For the past ten years, libertarians have flocked to the bucolic idyll of Lancaster, a town of some three-thousand people at the state’s uppermost tip, for a week-long celebration of the virtues of limited government. While libertarianism is not a political monolith, the preservation of individual liberty and political freedom are key guiding philosophies. The libertarians who came to New England were of a certain stripe. They saw the state as an agent of coercion, and market capitalism as the arbiter of a just and free society. Holding a kind of Woodstock for economic rationalists in New Hampshire makes some ideological sense: the state does not administer a sales tax, nor does it apply taxes on your personal income.
A popular libertarian mascot is the porcupine. That the porcupine is a defensive animal that rarely attacks others unless provoked makes it an obvious symbol for the libertarian activists behind New Hampshire’s Porcupine Freedom Festival, who frame their activism around the principle of non-aggression. But the porcupine motif works on another level: it makes the group more politically palatable. Few people would feel threatened by a porcupine, but the movement’s next mascot contender—a pair of snakes—might have seemed more sinister.
Narcissism was probably the animating impulse in my decision to go to New Hampshire. A year and a half ago, Google alerted me to the work of a conservative libertarian professor called Daniel Drezner, who writes a blog for Foreign Policy magazine, In a short post titled “Idelogues to social scientists: get off our lawn”, he seized upon an article I wrote for a smallish literary publication about the economisation of everyday life. Among many other things, he called me an “ideologue”, which was jarring for someone who had considered themselves mostly removed from the cut and thrust of political debate. It made me wonder how suited I was as a journalist to understanding other people’s politics when I wasn’t fully cognisant of my own.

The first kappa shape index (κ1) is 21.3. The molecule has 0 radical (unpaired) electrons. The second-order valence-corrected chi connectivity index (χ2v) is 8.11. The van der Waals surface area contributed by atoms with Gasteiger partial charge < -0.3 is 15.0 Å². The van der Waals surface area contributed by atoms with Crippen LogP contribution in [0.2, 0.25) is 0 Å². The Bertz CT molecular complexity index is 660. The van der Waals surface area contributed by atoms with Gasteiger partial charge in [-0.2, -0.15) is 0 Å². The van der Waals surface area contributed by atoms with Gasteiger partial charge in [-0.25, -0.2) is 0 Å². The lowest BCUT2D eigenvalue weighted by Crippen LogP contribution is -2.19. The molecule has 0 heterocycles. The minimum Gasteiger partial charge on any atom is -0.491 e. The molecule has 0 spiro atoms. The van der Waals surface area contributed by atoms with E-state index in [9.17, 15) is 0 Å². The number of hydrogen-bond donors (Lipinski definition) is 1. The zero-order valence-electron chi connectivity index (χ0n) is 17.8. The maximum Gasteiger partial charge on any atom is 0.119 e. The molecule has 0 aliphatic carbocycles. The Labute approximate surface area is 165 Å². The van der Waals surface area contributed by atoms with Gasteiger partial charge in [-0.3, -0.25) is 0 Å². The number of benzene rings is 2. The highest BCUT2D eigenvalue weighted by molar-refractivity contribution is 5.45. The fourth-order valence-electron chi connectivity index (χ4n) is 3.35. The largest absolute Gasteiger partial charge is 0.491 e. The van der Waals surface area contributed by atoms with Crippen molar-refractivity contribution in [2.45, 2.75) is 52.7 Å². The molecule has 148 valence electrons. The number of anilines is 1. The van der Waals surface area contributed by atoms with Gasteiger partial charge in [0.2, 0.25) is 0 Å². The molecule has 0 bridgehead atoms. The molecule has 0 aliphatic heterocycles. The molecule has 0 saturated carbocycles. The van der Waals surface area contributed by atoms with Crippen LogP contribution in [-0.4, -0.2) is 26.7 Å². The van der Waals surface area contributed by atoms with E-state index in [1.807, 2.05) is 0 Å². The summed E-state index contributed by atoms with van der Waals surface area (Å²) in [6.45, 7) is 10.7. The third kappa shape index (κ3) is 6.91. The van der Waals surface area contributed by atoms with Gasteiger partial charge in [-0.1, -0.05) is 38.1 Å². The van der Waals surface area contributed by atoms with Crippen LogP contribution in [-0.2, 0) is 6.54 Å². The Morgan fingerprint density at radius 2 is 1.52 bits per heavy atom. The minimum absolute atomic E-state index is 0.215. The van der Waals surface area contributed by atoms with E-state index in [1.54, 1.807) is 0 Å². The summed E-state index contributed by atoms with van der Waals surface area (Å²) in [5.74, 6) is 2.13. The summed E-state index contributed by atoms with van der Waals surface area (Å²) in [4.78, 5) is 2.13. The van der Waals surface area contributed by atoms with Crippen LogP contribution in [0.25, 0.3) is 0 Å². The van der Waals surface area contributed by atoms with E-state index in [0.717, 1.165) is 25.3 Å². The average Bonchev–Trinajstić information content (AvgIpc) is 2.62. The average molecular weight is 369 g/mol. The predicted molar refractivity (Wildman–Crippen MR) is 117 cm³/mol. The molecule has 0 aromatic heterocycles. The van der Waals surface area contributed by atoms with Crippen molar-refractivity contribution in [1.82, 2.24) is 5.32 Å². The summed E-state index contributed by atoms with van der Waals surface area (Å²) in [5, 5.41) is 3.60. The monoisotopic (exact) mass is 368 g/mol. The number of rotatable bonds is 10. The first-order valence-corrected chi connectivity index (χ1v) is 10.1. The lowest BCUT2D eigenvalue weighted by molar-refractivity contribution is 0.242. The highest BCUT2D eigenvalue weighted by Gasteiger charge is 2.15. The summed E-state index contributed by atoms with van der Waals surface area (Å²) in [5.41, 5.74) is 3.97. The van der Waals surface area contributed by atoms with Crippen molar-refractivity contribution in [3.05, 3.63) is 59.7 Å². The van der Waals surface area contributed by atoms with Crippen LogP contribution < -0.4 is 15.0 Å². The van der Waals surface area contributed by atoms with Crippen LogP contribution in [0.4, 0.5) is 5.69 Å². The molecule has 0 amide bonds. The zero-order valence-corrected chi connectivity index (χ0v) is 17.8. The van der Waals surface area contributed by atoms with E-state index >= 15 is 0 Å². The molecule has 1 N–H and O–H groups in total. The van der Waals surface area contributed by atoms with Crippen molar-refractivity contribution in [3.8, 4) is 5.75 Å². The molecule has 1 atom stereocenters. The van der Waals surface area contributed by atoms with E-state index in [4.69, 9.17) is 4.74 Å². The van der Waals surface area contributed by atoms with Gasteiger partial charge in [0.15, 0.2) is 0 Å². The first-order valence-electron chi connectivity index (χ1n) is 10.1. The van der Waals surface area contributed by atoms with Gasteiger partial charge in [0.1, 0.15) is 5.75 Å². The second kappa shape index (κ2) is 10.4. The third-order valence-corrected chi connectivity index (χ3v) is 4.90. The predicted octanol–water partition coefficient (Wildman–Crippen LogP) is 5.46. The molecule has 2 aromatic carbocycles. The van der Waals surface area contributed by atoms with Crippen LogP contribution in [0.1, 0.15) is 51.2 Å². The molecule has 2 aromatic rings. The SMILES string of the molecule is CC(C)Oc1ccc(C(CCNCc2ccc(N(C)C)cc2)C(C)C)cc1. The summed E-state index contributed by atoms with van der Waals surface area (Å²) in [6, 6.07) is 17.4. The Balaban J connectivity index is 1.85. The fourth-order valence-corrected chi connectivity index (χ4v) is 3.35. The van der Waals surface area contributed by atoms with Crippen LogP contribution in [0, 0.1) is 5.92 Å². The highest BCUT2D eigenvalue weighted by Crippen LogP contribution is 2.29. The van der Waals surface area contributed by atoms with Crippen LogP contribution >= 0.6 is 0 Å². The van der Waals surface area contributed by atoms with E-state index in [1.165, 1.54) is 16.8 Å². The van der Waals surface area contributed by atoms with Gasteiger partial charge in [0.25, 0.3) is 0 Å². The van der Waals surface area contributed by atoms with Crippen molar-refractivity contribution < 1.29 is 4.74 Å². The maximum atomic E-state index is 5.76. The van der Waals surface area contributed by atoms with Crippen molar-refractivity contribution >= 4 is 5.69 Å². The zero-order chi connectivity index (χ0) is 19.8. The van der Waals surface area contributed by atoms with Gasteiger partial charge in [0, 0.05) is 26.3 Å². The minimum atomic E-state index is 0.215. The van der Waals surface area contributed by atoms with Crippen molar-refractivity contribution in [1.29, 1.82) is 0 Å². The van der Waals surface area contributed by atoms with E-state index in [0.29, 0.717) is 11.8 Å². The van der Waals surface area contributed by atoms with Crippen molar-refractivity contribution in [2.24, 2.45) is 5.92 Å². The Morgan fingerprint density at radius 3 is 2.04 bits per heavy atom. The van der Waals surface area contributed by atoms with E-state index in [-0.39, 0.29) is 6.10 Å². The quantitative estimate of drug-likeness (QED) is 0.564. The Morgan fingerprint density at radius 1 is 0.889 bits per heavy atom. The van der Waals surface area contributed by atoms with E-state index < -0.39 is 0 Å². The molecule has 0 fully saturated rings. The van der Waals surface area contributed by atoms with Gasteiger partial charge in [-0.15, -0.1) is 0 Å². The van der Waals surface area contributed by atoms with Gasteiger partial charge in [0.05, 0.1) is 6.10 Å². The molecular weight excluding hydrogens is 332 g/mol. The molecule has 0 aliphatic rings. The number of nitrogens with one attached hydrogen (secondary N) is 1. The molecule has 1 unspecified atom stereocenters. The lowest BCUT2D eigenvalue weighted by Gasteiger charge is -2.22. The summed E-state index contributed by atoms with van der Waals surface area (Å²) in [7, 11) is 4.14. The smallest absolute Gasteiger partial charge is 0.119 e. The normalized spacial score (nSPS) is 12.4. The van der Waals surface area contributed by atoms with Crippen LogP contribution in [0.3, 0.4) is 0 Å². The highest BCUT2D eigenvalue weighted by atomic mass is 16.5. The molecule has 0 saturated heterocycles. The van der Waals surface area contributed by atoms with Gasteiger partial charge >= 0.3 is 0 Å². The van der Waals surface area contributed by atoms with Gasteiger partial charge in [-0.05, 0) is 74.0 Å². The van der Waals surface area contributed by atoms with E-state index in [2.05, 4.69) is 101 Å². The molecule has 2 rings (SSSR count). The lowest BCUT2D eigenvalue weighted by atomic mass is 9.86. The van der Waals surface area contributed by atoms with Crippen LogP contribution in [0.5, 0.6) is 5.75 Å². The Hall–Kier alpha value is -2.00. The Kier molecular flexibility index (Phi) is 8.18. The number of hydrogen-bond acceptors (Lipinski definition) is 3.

To get to the 10th Annual Porcfest I organised a rideshare to get me from Manchester Airport, near the Massachussetts border, to Lancaster. My ride, James, was a solidly built man in his mid-thirties from Denver. He lumbered over to greet me. Each stride appeared to place an immense imposition on his body; I pretended not to notice. About thirty minutes in to the two-and-a-half hour ride to the festival, he admitted that he hadn’t slept in nearly two days. “My body is shot,” he said, “but I’m still fresh, mentally speaking.” We stopped for a lunch break in Concord, New Hampshire’s capital. I spotted three model hobby stores, a skiwear outlet, a couple of pawn shops, a Burlington Coat Factory, a Dunkin’ Donuts, and two organic supermarkets. It seemed like a pleasant place to retire, and to retire one’s life aspirations.
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